Shropshire History

Shropshire

Nail Making

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It was common practice for all of a nailor’s family to work at making the nails and younger children worked the bellows of the forge. The families would often specialise making in a certain type of nail.

 

Types of wrought iron nail

 

There were said to be around 300 different types of wrought or forged iron nails and each of these had a name that identified its use, eg wheelwright, hurdle, mop, etc. There were descriptions of the type of nail head, eg rose, clasp, clasp, diamond, pearl and sunken, with the point being described as flat, sharp, spear or needle. The thickness of the nail was described as fine, bastard or strong.

 

Nails were made by heating the length of iron to red hot and drawing it out to the required length by hammering. While still red hot, it was cut into shape and the head shaped. A good nailor could make up to 3,000 nails a day.

 

The decline in the handmade nail industry came when machines were invented to do the work in the mid-19th Century. Those machines in turn were made redundant by the use of wire to make nails in the late 19th Century.

 

Top: Handmade; Middle: Machine Cut; Bottom: Wire

 

 

 

During the 17th Century, a local nail making industry arose in Wellington. It was a cottage industry carried out in people’s homes. They were given wrought iron bars in lengths of varying thicknesses by a middle man, who told them what sort of nails he wanted them to make. Using hammers, pliers and a coal fire blown by bellows, the whole family would make the nails. The middle man would check the quality of work and pay them the agreed amount, leaving another supply of metal. The nailors mostly lived in rows of hovels along Chapel Lane and Nailors Row off New Street.

 

 

The wrought iron bars were produced in a slitting mill. This was a type of rolling mill where the roll had a number of parallel grooves. A bar, hammered or rolled to a wide flat section, was passed through the mill and was slit into a number of thin rods of square section. Two slitting mills were built in Shropshire in the 17th Century to serve the nail making trade at Tibberton (1653) and Ryton (1683). A further slitting mill was built at Uffington in 1780 and another at the Ketley Ironworks in 1787. By then, however, iron for nail making was obtainable cheaply from the Stour Valley and demand for the local iron declined.  The slitting mill at Ryton closed in 1790, followed by Uffington in 1795 and Tibberton in 1804. One was opened at the Horsehay Ironworks in 1817 but, together with the one at Ketley Ironworks, did not operate for long.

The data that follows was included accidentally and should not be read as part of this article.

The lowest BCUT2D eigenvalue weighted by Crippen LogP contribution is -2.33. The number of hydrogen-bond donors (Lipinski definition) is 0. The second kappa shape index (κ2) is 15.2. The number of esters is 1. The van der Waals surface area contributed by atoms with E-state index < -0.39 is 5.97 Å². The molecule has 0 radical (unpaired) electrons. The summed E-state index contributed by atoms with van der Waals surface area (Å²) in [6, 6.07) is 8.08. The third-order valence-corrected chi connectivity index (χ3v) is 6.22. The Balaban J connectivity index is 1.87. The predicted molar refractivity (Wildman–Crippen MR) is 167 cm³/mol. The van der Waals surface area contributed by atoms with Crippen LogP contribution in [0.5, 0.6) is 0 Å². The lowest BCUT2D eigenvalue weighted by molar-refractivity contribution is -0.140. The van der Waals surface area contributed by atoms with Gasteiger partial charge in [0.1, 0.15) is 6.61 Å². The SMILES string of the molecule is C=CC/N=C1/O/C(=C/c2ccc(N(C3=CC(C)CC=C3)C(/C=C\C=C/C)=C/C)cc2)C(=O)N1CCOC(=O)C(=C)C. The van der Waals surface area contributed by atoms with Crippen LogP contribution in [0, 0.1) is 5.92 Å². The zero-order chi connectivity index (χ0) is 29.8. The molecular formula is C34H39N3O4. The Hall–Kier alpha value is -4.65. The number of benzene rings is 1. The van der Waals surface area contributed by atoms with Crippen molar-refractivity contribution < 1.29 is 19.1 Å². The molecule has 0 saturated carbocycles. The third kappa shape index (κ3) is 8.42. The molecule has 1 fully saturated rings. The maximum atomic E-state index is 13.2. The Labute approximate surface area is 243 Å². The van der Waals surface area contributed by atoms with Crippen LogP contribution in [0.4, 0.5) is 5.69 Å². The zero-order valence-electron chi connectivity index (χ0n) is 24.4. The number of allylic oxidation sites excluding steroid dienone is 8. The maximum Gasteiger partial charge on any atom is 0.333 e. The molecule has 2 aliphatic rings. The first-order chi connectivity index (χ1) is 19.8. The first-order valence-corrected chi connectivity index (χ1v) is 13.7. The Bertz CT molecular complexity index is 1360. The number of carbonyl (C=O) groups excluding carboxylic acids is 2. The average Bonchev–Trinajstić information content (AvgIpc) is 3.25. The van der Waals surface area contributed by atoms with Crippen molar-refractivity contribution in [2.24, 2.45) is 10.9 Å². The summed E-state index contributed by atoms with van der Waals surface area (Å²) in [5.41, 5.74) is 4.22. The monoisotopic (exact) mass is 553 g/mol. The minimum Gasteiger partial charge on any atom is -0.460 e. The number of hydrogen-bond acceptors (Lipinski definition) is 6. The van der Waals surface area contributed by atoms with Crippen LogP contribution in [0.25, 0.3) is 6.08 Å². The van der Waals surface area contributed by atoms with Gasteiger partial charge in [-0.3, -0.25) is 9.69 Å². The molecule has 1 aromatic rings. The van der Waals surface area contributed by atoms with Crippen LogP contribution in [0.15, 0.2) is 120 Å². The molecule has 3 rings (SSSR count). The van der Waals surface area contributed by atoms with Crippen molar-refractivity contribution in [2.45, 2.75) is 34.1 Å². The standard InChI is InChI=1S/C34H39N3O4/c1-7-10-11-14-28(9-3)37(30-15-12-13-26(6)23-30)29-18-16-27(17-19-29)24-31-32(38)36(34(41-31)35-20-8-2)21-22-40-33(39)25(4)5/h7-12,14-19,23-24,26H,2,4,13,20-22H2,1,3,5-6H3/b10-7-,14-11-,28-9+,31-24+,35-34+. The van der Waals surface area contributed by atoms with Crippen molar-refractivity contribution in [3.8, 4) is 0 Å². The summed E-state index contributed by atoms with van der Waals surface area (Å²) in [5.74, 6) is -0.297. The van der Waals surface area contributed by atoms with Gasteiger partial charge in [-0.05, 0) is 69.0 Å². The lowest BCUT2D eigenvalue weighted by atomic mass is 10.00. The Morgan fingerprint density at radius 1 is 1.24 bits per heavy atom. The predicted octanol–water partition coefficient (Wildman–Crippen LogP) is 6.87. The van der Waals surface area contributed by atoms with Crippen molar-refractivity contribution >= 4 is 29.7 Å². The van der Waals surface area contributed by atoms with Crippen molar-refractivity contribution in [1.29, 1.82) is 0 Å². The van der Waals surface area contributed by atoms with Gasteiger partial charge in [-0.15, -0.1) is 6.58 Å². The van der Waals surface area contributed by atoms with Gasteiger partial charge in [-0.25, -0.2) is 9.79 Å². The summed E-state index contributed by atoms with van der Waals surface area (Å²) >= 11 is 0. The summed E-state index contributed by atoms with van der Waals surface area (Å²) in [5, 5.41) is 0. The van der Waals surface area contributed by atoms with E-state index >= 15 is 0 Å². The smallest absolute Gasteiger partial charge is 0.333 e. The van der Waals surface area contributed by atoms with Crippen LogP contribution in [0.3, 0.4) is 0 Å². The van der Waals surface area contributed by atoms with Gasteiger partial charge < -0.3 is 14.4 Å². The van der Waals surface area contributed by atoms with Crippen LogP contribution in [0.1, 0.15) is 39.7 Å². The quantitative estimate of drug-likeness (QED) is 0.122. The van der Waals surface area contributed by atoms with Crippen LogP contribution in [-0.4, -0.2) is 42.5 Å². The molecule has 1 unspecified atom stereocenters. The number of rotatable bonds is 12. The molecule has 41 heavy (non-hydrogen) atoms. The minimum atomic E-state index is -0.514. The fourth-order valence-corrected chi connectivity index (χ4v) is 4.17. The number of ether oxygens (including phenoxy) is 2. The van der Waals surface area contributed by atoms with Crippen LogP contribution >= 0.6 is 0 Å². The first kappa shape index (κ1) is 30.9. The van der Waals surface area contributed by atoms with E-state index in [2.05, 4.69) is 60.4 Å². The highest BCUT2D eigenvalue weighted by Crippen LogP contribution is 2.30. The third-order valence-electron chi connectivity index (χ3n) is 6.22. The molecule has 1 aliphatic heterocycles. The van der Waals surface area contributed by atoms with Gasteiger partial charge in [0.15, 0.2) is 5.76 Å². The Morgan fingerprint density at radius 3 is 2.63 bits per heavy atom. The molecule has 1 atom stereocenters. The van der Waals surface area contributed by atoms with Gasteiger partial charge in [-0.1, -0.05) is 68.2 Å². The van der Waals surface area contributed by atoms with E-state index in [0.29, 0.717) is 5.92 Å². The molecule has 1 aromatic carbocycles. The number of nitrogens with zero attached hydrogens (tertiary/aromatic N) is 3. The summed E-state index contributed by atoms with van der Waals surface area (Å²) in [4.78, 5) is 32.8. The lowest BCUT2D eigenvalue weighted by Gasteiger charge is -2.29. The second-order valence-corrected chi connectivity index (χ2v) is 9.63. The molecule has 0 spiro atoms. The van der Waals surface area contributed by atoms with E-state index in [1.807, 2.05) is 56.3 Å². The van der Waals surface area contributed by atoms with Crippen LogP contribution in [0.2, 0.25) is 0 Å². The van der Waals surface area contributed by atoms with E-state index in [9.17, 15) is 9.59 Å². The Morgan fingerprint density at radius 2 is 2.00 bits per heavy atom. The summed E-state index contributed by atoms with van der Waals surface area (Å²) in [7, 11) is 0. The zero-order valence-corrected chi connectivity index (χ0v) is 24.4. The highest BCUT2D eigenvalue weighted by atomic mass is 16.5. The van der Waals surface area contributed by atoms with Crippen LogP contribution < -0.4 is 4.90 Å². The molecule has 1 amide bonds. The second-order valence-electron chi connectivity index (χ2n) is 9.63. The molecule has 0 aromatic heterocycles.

By the 18th Century, Wellington was particularly noted for nail making with a number of workshops in existence by 1724  and there was even a Naylors Square mentioned in 1772.  A Richard Emery leased a number of nailors' shops (workshops) in New Street in 1783 and his son was recorded as a nail manufacturer there from 1809-1828. By 1842 there were 10 workshops in or near New Street. Some nail making continued until late in the 19th Century but, like a similar industry in Newport, the trade had declined after machine made nails were introduced in 1830. Following this, many nail makers adapted their forges and turned to making chain.

 

John Maddock started manufacturing nails at the site of the Stirchley forge in 1869. In 1874, the Haybridge Iron Company bought him out, making him a partner and employing Samuel Vowles as manager. It did not last long as, in 1876, it was sold back to John Maddock for £2,500. He formed the company of John Maddock & Co and, in 1878, moved operations to the Great Western Works close to the railway at Oakengates.

 

 

Great Western Works

 

By the 20th Century, the firm had branched out into other areas of casting and nail making ceased.